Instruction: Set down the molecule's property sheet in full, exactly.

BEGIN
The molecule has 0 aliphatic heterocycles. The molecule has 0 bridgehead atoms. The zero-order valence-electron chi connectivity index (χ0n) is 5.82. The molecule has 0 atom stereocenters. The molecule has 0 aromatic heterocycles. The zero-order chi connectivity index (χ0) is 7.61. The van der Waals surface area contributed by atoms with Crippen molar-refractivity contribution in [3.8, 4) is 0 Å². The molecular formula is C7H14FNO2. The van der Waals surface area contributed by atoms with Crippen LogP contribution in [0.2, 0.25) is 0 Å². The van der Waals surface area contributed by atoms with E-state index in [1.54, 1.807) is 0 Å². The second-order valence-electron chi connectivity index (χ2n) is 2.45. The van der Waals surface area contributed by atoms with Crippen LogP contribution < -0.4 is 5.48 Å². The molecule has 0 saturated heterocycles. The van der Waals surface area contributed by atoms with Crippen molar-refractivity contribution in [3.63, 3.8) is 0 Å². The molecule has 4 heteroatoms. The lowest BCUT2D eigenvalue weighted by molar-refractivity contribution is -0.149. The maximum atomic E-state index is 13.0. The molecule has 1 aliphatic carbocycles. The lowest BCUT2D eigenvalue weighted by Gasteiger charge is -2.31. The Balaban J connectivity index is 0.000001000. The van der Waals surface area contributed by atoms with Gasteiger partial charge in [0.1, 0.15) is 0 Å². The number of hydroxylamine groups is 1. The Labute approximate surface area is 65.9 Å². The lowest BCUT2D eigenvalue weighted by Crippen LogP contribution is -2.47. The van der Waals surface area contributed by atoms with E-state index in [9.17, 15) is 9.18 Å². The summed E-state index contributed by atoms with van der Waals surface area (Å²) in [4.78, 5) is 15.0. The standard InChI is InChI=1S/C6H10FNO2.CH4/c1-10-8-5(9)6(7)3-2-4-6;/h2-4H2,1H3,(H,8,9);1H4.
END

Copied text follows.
The molecule has 0 aliphatic heterocycles. The molecule has 0 bridgehead atoms. The zero-order valence-electron chi connectivity index (χ0n) is 5.82. The molecule has 0 atom stereocenters. The molecule has 0 aromatic heterocycles. The zero-order chi connectivity index (χ0) is 7.61. The van der Waals surface area contributed by atoms with Crippen molar-refractivity contribution in [3.8, 4) is 0 Å². The molecular formula is C7H14FNO2. The van der Waals surface area contributed by atoms with Crippen LogP contribution in [0.2, 0.25) is 0 Å². The van der Waals surface area contributed by atoms with E-state index in [1.54, 1.807) is 0 Å². The second-order valence-electron chi connectivity index (χ2n) is 2.45. The van der Waals surface area contributed by atoms with Crippen LogP contribution < -0.4 is 5.48 Å². The molecule has 0 saturated heterocycles. The van der Waals surface area contributed by atoms with Crippen molar-refractivity contribution in [3.63, 3.8) is 0 Å². The molecule has 4 heteroatoms. The lowest BCUT2D eigenvalue weighted by molar-refractivity contribution is -0.149. The maximum atomic E-state index is 13.0. The molecule has 1 aliphatic carbocycles. The lowest BCUT2D eigenvalue weighted by Gasteiger charge is -2.31. The Balaban J connectivity index is 0.000001000. The van der Waals surface area contributed by atoms with Gasteiger partial charge in [0.1, 0.15) is 0 Å². The number of hydroxylamine groups is 1. The Labute approximate surface area is 65.9 Å². The lowest BCUT2D eigenvalue weighted by Crippen LogP contribution is -2.47. The van der Waals surface area contributed by atoms with E-state index in [9.17, 15) is 9.18 Å². The summed E-state index contributed by atoms with van der Waals surface area (Å²) in [4.78, 5) is 15.0. The standard InChI is InChI=1S/C6H10FNO2.CH4/c1-10-8-5(9)6(7)3-2-4-6;/h2-4H2,1H3,(H,8,9);1H4.